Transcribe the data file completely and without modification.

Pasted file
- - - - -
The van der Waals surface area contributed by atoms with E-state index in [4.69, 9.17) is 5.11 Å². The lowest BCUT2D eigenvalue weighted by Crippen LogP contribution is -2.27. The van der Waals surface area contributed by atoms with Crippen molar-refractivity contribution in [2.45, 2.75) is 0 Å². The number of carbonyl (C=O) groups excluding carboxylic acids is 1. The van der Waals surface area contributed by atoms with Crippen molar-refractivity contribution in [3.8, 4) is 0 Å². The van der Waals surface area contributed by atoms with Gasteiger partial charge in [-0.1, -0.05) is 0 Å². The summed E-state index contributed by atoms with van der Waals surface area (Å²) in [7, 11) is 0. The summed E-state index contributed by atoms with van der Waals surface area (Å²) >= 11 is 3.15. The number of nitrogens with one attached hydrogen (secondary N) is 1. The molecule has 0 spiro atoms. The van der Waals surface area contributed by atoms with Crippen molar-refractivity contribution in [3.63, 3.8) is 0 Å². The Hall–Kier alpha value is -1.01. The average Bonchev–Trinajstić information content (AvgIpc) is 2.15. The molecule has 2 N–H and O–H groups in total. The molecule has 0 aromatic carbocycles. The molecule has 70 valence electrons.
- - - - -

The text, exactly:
The van der Waals surface area contributed by atoms with E-state index in [4.69, 9.17) is 5.11 Å². The lowest BCUT2D eigenvalue weighted by Crippen LogP contribution is -2.27. The van der Waals surface area contributed by atoms with Crippen molar-refractivity contribution in [2.45, 2.75) is 0 Å². The number of carbonyl (C=O) groups excluding carboxylic acids is 1. The van der Waals surface area contributed by atoms with Crippen molar-refractivity contribution in [3.8, 4) is 0 Å². The van der Waals surface area contributed by atoms with Gasteiger partial charge in [-0.1, -0.05) is 0 Å². The summed E-state index contributed by atoms with van der Waals surface area (Å²) in [7, 11) is 0. The summed E-state index contributed by atoms with van der Waals surface area (Å²) >= 11 is 3.15. The number of nitrogens with one attached hydrogen (secondary N) is 1. The molecule has 0 spiro atoms. The van der Waals surface area contributed by atoms with Crippen molar-refractivity contribution in [3.63, 3.8) is 0 Å². The Hall–Kier alpha value is -1.01. The average Bonchev–Trinajstić information content (AvgIpc) is 2.15. The molecule has 2 N–H and O–H groups in total. The molecule has 0 aromatic carbocycles. The molecule has 70 valence electrons.